The Secret Rapture
DAVID HARE 1988
In an article he wrote for the Listener just before The Secret Rapture opened in London in October 1988, David Hare revealed the source of the play’s curious title. “In Catholic theology,” the playwright explained, “the ‘secret rapture’ is the moment when the nun will become the bride of Christ: so it means death, or love of death, or death under life.” True to its origins, the play is filled with images of death, from the opening scene, in which a young woman keeps a vigil over the body of her dead father, to the climax, in which that same young woman is murdered by her obsessed lover. In between is a family drama rich with the symbolism and topical social criticism for which Hare has become well known in more than three decades as one of Britain’s most popular playwrights.
Although the play’s characters and themes are rather complicated, its plot is quite simple. Isobel Glass is a humane, fairly successful small business owner. Her sister, Marion, is a self-centered, fast-rising politician in Britain’s Conservative Party government in the 1980s. When their father dies, Isobel is forced to assume the responsibility for their young, reckless, alcoholic stepmother, Katherine. Because of her love and loyalty for her father, Isobel allows Katherine and the others in the play to take advantage of her, and she quickly loses her boyfriend, her business, and ultimately her life.
Hare wrote The Secret Rapture near the end of Prime Minister Margaret Thatcher’s ten years in Page 269 | Top of Articleoffice. During that time, Hare suggests, the rich got much richer, while the rest suffered more and more. Still, the play is much less about politics than some of Hare’s earlier work. The relationships between the characters, and Isobel’s singular morality, are the real driving forces. The Secret Rapture is available in The Secret Rapture and Other Plays, by David Hare, published by Grove Press in 1998.
David Hare was born on June 5, 1947, in St. Leonard’s-on-Sea in Sussex, on the southeastern coast of England. When Hare was a boy, his father was a ship’s purser on a passenger liner that sailed among England, India, and Australia. The time his father spent away from home left Hare alone with his mother and sister. Surrounded by women as a child, Hare developed an appreciation for the noble qualities he found them to have. A noticeable trend in his writing from the very beginning is the presence of strong female characters, such as those found in The Secret Rapture. The playwright’s first success, Slag(1970), as well as Plenty(1978), Wetherby(1985), The Bay at Nice(1986), Wrecked Eggs(1986), Strapless(1989), and Skylight(1995), all have strong, typically virtuous women characters. “I’ve written about women a lot because my subject has often been goodness,” Hare told interviewer Michael Bloom in American Theatre magazine. “The idea of men being good seems to me to be slightly silly.”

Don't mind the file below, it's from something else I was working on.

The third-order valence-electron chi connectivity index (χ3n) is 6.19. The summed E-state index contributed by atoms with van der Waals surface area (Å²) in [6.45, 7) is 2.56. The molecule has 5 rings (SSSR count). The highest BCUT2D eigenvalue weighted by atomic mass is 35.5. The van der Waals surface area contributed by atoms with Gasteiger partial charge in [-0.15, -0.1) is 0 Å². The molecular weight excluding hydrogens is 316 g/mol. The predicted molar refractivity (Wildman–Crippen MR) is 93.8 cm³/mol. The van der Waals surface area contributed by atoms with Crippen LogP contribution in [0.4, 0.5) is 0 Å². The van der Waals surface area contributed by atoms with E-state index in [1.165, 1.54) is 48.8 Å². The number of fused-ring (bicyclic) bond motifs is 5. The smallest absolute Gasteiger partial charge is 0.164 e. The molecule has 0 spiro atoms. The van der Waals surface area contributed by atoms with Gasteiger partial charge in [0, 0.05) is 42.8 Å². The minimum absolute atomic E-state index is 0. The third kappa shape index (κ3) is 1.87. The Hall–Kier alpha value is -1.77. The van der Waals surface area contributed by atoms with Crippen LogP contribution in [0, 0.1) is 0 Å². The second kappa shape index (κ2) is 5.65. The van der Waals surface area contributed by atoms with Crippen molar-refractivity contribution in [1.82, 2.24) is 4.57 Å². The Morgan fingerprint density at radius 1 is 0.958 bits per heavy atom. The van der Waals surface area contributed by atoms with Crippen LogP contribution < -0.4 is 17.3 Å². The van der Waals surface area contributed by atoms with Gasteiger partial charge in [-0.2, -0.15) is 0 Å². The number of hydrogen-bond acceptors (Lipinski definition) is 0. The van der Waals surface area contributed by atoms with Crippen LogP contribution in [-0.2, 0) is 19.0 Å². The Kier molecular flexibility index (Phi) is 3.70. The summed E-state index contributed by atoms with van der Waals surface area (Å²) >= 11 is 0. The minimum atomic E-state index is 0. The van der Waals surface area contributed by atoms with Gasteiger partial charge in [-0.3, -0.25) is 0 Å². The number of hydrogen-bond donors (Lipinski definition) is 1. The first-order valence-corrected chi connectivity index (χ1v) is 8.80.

Hare began his career in the alternative, or “Fringe Theatre,” movement of London in the late 1960s and early 1970s. The Fringe Theatre was different from the mainstream, usually government subsidized theatre of England. Fringe artists were interested in experimentation with dramatic styles; inexpensive production in nontraditional spaces, such as warehouses and apartment lofts; and the liberated, sometimes political, youth culture of the era. As a new artist on the Fringe scene, Hare earned a small salary as the literary manager for the Royal Court Theatre in 1969, where he also met some of Britain’s most experimental, antiestablishment new writers and actors and launched his own career as a playwright. Some of his earliest plays were filled with political criticism and satire. England’s Ireland(1972) is a collaborative documentary play about the political controversy and bloodshed caused by the English occupation of Northern Ireland. The Great Exhibition(1972) derives its name from its
pathetic leading character, a world-weary, washed-out politician who has failed at his career and his marriage and, in a last attempt at gaining notoriety, decides to become a flasher in London. Fanshen(1975) is an adaptation of William Hinton’s novel about the Chinese Revolution, and Plenty(1978) is an original work about the failure of Great Britain to live up to its post-World War II promise.
During the 1980s and 1990s, Hare became popular with a much wider audience, as his work started to premiere at the Royal National Theatre in London. He wrote a series of plays criticizing the Conservative government of Prime Minister Margaret Thatcher and the greed and self-interest he saw in British society. The Secret Rapture(1988) is an example of how Hare pitted virtuous figures against the destructive influence of this “decade of greed.” One of his best-known accomplishments during this time was a trilogy of plays about British social institutions: in Racing Demon(1990), Hare tackled the Church of England and won an Olivier Award for Best Play in London’s West End and a Tony Award for Best Play on New York’s Broadway; Murmuring Judges(1991) indicted Britain’s legal system; and The Absence of War(1993) completed the series by portraying modern English politics.